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French Music Column: Mondkopf Interviewed
David McKenna , September 16th, 2011 06:27

David McKenna talks to Mondkopf about metal and trance

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September in France is the time of la rentrée. In August, everything stops: musicians stop playing, businesses close, birds stop singing. In Paris, in August, you will not find a single Parisian. They spend the month somewhere - anywhere - else, hiding from the tourists. When they're sure the tourists have left, they return, and flick the switches back to 'on'. This is la rentrée. Actually, there's a rentrée of sorts after every holiday period, but the September one is the biggie. If you tried to translate rentrée as a single word, you might come up with re-entry, a term which is often used for astronauts when they return from space.

The concept is not entirely alien to us. We have 'Back to School', for example, but in France it's back to everything. There is the rentrée for schools, of course, but also literature, music, politics, furniture and possibly oxygen. In the case of the literary rentrée, this means that more books are published in a month than you could ever feasibly read in two lifetimes. The labels also whirr back into life, having left the masses with a few 'summer hits' (tubes de l'été - the music industry's equivalent of an 'out of office' message'), to keep them occupied.

This is the summer that was... Kiss it goodbye.

When he arrived with his Galaxy Of Nowhere album (released in 2010 in the UK and the previous year in France), Toulousain Mondkopf (24-year-old Paul Régimbeau) was painted as something of an ingénue, apart from and untainted by the rest of the French electro scene - a relative newcomer who started out trying to programme hip-hop beats inspired by Timbaland and Jay Dee.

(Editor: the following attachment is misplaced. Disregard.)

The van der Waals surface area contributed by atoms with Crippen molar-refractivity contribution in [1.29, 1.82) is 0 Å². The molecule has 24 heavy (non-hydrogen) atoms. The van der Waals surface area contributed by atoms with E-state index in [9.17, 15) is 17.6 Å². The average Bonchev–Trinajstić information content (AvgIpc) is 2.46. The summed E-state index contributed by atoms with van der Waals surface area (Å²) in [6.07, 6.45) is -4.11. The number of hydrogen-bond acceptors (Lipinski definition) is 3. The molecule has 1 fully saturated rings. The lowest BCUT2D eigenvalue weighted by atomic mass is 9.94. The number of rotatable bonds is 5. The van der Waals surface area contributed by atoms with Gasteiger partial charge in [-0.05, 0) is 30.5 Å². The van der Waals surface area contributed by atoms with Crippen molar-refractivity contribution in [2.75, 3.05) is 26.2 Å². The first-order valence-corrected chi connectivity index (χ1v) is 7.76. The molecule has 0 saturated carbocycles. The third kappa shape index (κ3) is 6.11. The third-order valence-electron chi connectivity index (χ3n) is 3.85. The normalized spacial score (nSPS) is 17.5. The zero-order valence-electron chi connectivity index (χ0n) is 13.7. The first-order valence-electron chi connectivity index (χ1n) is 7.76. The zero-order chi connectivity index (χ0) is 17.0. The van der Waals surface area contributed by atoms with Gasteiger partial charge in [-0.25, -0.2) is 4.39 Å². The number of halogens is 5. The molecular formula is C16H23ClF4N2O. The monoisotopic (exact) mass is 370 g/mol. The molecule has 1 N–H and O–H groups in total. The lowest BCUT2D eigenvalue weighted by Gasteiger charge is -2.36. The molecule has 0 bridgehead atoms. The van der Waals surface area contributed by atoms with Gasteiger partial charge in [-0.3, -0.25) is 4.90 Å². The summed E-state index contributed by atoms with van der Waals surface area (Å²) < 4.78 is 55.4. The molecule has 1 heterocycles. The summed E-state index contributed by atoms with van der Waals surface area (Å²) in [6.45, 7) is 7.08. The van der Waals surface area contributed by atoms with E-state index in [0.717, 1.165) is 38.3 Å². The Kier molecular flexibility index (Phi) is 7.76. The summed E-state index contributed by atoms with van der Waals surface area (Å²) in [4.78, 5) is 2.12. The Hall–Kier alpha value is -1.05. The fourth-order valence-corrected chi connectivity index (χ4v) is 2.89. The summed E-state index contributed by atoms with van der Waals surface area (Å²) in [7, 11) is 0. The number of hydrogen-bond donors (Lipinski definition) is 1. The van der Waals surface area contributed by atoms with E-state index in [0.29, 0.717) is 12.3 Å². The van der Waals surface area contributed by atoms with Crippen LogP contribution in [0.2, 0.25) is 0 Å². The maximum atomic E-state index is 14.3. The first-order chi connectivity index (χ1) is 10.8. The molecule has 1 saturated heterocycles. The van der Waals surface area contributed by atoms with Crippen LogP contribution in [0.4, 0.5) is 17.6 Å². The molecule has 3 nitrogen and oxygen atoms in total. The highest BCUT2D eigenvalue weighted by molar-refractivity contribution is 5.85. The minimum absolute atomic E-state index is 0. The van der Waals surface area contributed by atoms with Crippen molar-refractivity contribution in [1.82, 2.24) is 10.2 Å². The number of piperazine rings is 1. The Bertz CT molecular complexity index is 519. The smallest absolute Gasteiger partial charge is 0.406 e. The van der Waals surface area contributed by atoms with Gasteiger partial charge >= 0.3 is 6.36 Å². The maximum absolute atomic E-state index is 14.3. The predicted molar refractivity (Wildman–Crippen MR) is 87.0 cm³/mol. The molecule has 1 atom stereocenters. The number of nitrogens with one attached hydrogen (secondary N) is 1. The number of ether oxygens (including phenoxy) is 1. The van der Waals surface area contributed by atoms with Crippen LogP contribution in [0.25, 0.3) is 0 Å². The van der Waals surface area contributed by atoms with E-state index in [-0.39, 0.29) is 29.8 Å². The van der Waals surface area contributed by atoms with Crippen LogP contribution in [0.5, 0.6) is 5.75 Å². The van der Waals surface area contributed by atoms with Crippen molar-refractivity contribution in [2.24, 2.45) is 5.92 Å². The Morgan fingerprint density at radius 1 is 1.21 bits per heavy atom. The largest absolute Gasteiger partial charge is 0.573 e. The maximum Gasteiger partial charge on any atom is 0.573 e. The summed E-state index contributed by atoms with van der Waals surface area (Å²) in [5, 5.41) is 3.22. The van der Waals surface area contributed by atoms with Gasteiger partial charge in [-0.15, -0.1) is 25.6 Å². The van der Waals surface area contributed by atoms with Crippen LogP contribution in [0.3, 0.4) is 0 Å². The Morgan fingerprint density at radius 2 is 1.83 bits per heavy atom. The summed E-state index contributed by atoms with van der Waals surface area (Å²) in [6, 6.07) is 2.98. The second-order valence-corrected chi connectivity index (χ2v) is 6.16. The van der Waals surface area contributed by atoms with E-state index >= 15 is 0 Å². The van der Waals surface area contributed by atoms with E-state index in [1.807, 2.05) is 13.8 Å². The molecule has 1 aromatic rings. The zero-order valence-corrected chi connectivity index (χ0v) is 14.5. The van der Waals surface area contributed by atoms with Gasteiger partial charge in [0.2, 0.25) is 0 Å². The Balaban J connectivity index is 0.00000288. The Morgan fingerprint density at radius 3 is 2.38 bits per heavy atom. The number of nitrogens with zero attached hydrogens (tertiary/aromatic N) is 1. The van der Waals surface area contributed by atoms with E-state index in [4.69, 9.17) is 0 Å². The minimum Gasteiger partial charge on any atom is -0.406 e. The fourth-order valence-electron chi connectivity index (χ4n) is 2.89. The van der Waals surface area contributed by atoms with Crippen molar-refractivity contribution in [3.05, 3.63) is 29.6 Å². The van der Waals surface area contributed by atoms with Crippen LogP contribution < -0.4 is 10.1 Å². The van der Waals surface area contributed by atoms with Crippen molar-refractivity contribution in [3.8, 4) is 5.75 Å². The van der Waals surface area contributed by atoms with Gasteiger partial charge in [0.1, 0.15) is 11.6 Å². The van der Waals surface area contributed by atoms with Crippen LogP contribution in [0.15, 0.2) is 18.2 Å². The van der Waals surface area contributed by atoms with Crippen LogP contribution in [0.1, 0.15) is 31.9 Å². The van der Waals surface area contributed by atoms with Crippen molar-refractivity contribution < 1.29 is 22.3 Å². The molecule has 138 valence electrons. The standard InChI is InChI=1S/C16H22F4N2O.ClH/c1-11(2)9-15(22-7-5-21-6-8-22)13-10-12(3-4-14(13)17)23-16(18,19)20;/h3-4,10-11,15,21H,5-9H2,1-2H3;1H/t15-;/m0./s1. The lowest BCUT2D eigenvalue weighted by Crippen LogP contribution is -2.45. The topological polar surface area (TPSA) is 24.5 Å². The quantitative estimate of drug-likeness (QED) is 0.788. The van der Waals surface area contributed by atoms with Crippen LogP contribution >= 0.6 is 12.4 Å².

“It's true because I grew up listening to rap, electronica and things like Phillip Glass, and I discovered Daft Punk a little after the release of Galaxy Of Nowhere, when in France they're a key influence on lots of young producers," says Régimbeau. "My relationship to dance music was mostly via some good memories of really commercial trance tracks I heard when I was a child, and then hybrid dance releases from Modeselektor and Apparat. But when I arrived in Paris I went out clubbing quite a lot and since then I've done a fair number of DJ sets, so I'm not really a 'dance music ingénue' any more. That said, I do feel somewhat apart from the electro scene in France because even though my album is electro I mostly listen to and mostly play industrial techno, which is not really what's popular here. As it happens, I'm launching my own label, In Paradisium, in November, which is along those lines.”

He definitely sounded quite different from the prevailing French Touch 2.0 producers - with Ed Banger et al, for example, the vibe was more that of a rock gig, with all the scuzzy energy and bad, crackly PA sound that entails. Mondkopf was chasing a different collective mode, communion rather than conviviality, the religiosity of rave (Justice covered that to an extent, but there it’s mock-awe, really, the crucifix as trash icon.) There were rich bass pads that could resonate through your bowels, lightly crunchy boom-bap beats, pseudo-classical flourishes and music box melodies given the Aphex Twin/Boards of Canada through-frosted-glass-window treatment. These crisp techno hymns could teeter on the brink of empty monumentalism or merely decorative prettiness, but were generally redeemed by their slightly unreal, morning sun-bathed aura (similar to that of the commercial trance Régimbeau recalls from his childhood).

If Galaxy of Nowhere was hymnal and at least fleetingly concerned with Christian rites and symbolism ('Lambs Are Dancing', 'Ave Maria') then Rising Doom (again, already out in France but released in the UK in October) is its dark reflection or inversion, a black mass.

“I think that's a good way of looking at it," he agrees. "It was quite a natural evolution for me even though it might appear that there's a big contrast between the two albums. I didn't want to restrict myself to just one kind of atmosphere, it's true that Galaxy of Nowhere could be taken as representing a certain idea of happiness whereas Rising Doom is more about ill fortune. So it's definitely true that the two albums complement each other rather well. Faith is something I've always found affecting, and although I didn't think directly about the opposition that you hear between the two albums I think ultimately it comes from there: faith can take different forms, Christian, pagan, it's always interesting in itself.”